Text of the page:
LeRoy turned out numerous hits for MGM in the 1940s, such as Johnny Eager (1941), Random Harvest (1942) and one of the best patriotic films of the period, Thirty Seconds Over Tokyo (1944). He spent a year at RKO at the end of the war as a producer and director, but quickly returned to MGM, where he remained until 1954. The collapse of the studio system in the 1950s required him to re-assume a producer's role; along with other Hollywood players of the day, he formed his own production company, which set up camp at Warner Bros., and he produced and directed a number of films for that studio based on successful stage plays. LeRoy had a reputation for taking on different types of films, and he seldom did the same type of picture twice, turning out comedies, dramas, fantasies and musicals. His output declined in the 1960s and he took a working retirement in 1965, disgruntled at the direction the film industry had taken. He was sorely tempted to tackle Pierre Boulle's Planet of the Apes (1968), but declined, deciding that the requirement to put up his own money was too risky for a man in his mid-60s. His last directorial effort was assisting old friend John Wayne for certain scenes in The Green Berets (1968). He took a figurehead position at Mego International in the 1970s and talked of producing westerns, but nothing came of it. However, as talented and successful as LeRoy was as a director over his long career, and considering the number of classic films he was responsible for, the one thing he never managed to successfully get was an Oscar for Best Director. The man who joked he never made a total flop died in 1987.

- IMDb Mini Biography By: Tony Fontana <tony.fontana@spacebbs.com>

Spouse (3)

Katherine 'Kitty' Spiegel LeRoy (1 February 1946 - 13 September 1987) ( his death) ( 2 children)
Doris Warner (2 January 1934 - 21 August 1945) ( divorced) ( 2 children)
Edna Murphy (18 December 1927 - 30 June 1933) ( divorced)

Trivia (16)

Interred at Forest Lawn (Glendale), Glendale, CA, in the Garden of Honor.
Credited with renaming "Judy" Turner as Lana Turner.
Father of Warner LeRoy, the restaurant impresario who created NYC's Maxwell's Plum and Tavern on the Green and who revamped the Russian Tea Room, and also created the amusement park Great Adventure in Jackson, NJ. Warner married twice and had four children-- Bridget, Carolyn, Max and Jenny Oz LeRoy -- and died in 2001.
Cousin of producer Jesse L. Lasky.
Introduced Ronald Reagan to Nancy Reagan, who eventually married.
Biography in: John Wakeman, editor. "World Film Directors, Volume One, 1890-1945". Pages 651-657. New York: The H.W. Wilson Company, 1987.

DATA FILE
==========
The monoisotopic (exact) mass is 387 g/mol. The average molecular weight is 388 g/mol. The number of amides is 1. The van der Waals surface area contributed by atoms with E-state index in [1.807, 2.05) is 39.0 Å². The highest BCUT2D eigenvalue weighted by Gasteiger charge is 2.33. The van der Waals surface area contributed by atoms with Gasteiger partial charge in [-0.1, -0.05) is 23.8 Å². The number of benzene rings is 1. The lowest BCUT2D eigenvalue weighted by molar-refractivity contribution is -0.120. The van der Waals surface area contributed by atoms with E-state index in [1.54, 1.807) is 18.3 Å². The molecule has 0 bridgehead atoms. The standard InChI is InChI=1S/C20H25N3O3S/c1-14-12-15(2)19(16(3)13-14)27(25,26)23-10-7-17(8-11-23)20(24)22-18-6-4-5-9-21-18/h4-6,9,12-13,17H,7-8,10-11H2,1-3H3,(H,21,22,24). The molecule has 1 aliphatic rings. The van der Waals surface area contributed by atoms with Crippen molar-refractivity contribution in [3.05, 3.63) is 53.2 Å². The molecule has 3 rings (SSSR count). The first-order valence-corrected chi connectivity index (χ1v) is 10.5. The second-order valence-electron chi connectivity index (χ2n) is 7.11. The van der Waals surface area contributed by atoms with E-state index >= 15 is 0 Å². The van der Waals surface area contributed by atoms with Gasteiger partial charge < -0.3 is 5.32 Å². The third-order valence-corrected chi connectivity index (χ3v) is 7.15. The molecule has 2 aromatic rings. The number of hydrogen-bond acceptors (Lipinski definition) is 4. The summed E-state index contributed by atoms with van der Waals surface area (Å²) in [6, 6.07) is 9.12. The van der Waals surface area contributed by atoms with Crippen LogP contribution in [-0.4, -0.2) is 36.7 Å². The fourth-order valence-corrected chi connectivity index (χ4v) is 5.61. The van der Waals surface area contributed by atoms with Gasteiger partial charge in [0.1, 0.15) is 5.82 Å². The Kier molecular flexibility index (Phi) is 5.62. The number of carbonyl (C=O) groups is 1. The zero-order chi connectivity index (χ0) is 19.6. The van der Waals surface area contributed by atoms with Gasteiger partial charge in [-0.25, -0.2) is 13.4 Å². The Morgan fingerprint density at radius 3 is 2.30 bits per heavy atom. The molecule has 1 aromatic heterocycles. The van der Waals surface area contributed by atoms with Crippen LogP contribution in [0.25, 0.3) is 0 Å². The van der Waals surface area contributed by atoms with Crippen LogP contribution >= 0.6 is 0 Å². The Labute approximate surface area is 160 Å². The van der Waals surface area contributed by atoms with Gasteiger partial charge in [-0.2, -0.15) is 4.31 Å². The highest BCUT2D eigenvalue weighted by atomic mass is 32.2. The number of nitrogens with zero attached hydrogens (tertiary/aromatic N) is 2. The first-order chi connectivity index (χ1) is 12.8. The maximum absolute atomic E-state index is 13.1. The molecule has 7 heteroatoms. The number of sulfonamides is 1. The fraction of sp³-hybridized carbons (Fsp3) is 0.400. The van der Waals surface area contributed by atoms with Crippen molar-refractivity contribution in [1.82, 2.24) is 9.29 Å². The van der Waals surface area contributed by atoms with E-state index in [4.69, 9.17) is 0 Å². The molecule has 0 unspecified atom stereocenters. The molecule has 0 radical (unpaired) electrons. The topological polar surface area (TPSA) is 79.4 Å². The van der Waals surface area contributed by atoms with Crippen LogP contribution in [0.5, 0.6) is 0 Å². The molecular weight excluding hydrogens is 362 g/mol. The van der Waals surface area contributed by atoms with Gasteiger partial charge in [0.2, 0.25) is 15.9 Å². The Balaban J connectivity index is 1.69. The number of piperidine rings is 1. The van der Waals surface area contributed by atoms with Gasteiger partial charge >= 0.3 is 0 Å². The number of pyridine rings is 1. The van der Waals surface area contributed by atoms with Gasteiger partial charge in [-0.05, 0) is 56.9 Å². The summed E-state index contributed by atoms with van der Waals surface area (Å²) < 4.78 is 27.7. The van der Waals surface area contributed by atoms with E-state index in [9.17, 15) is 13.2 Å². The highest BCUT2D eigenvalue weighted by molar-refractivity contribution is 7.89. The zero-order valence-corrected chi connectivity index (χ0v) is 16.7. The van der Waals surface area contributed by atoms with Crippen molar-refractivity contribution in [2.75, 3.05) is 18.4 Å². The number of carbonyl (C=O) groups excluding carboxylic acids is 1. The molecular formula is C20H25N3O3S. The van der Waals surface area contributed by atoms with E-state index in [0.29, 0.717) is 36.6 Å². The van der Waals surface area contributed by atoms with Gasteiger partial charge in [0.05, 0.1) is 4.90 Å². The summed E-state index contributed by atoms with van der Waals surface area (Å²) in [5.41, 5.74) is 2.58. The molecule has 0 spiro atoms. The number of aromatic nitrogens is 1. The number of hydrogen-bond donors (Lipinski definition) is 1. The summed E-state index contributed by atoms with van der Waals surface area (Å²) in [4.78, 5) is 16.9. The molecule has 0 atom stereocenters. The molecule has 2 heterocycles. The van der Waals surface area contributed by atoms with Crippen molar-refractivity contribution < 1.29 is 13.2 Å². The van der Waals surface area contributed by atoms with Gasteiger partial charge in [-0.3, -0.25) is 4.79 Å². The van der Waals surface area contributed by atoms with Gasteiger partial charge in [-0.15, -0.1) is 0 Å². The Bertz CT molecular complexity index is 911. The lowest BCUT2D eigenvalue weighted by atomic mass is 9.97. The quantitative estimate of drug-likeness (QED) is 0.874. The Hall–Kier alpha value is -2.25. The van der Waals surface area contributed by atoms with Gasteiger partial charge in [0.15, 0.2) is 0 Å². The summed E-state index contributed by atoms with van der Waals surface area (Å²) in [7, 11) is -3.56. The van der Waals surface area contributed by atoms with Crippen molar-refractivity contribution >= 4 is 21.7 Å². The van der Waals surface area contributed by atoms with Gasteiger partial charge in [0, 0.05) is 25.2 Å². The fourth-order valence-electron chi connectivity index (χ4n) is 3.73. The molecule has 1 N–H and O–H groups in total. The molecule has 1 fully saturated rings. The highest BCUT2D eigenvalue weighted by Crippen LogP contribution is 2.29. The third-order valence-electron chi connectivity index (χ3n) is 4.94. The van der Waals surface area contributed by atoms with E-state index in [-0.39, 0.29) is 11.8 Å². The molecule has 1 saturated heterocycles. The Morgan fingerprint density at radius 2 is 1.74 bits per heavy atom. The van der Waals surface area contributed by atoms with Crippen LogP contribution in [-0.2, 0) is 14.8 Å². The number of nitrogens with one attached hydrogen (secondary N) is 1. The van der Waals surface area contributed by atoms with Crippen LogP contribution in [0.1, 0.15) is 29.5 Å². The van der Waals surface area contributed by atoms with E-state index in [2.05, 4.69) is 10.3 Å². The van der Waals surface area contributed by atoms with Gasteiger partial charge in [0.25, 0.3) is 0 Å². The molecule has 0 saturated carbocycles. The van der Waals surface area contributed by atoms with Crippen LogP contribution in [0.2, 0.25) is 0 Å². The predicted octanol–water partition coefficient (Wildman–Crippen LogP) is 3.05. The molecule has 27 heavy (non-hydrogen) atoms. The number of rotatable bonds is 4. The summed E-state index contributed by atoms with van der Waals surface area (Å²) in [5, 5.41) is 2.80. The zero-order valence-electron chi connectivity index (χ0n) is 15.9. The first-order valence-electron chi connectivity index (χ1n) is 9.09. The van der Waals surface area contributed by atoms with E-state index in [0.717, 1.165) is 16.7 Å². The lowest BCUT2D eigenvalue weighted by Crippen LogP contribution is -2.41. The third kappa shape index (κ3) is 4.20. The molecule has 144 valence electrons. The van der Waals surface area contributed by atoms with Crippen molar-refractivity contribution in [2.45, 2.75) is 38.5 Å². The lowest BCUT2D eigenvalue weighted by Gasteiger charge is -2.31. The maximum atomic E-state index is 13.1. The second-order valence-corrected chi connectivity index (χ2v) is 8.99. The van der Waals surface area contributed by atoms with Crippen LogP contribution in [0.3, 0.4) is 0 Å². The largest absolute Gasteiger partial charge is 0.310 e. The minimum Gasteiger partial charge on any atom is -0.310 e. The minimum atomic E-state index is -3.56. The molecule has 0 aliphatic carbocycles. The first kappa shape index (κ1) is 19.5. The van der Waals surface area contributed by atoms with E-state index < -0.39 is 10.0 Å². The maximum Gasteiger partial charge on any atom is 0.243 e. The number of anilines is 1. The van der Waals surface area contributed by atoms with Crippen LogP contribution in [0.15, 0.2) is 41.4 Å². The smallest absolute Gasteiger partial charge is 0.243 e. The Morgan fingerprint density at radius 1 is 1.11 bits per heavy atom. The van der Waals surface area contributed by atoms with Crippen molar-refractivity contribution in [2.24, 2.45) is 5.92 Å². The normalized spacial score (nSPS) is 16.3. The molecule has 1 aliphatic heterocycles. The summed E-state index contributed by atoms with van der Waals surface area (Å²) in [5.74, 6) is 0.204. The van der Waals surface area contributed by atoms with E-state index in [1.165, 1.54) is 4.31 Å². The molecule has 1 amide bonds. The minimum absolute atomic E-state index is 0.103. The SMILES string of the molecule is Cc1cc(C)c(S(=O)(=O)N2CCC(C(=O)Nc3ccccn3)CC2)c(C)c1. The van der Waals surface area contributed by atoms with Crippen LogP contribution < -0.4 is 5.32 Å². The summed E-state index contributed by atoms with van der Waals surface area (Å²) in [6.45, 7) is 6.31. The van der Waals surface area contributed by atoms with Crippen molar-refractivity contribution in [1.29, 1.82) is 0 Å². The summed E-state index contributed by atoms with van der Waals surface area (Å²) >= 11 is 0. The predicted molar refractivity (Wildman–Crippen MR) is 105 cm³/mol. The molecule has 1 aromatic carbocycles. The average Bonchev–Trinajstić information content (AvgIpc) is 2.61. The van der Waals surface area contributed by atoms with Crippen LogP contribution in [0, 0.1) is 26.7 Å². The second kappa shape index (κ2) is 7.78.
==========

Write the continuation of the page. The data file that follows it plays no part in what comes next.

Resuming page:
Directed 13 different actors in Oscar-nominated performances: Paul Muni, Gale Sondergaard, Greer Garson, Van Heflin, Ronald Colman, Susan Peters, Walter Pidgeon, Leo Genn, Peter Ustinov, Jack Lemmon, Nancy Kelly, Eileen Heckart and Patty McCormack. Sondergaard, Lemmon and Heflin won Oscars for their performances in one of LeRoy's movies.
Biography in: "The Scribner Encyclopedia of American Lives". Volume Two, 1986-1990, pages 527-530. New York: Charles Scribner's Sons, 1999.
Since 1980, the Mervyn Le Roy Handicap has been run at Hollywood Park. LeRoy was one of the organizers of the racetrack and its president until 1985.
Did not mention being married to actress Edna Murphy in his 1974 autobiography, even though they were married for almost six years.
Daughter with wife Doris Warner: Linda LeRoy Janklow, wife of literary agent Mort Janklow.
Although he would later take credit for discovering Loretta Young, Young's daughter Judy Lewis wrote that actually silent film actress Colleen Moore discovered Young.
Profiled in "American Classic Screen Interviews" (Scarecrow Press). [2010]
Directed nine films nominated for an Academy Award for Best Picture: Five Star Final (1931), I Am a Fugitive from a Chain Gang (1932), Anthony Adverse (1936), The Wizard of Oz (1939) (uncredited), Blossoms in the Dust (1941), Random Harvest (1942), Madame Curie (1943), Quo Vadis (1951) and Mister Roberts (1955).
LeRoy Heavily influenced family friend, producer/director Thomas R Bond II to whom Bond owes most of his knowledge in directing and producing.
He has directed five films that have been selected for the National Film Registry by the Library of Congress as being "culturally, historically or aesthetically" significant: Little Caesar (1931), I Am a Fugitive from a Chain Gang (1932), Gold Diggers of 1933 (1933), The Wizard of Oz (1939) (uncredited) and The House I Live In (1945).

Salary (2)

I Am a Fugitive from a Chain Gang (1932) $13,200
Any Number Can Play (1949) $68,100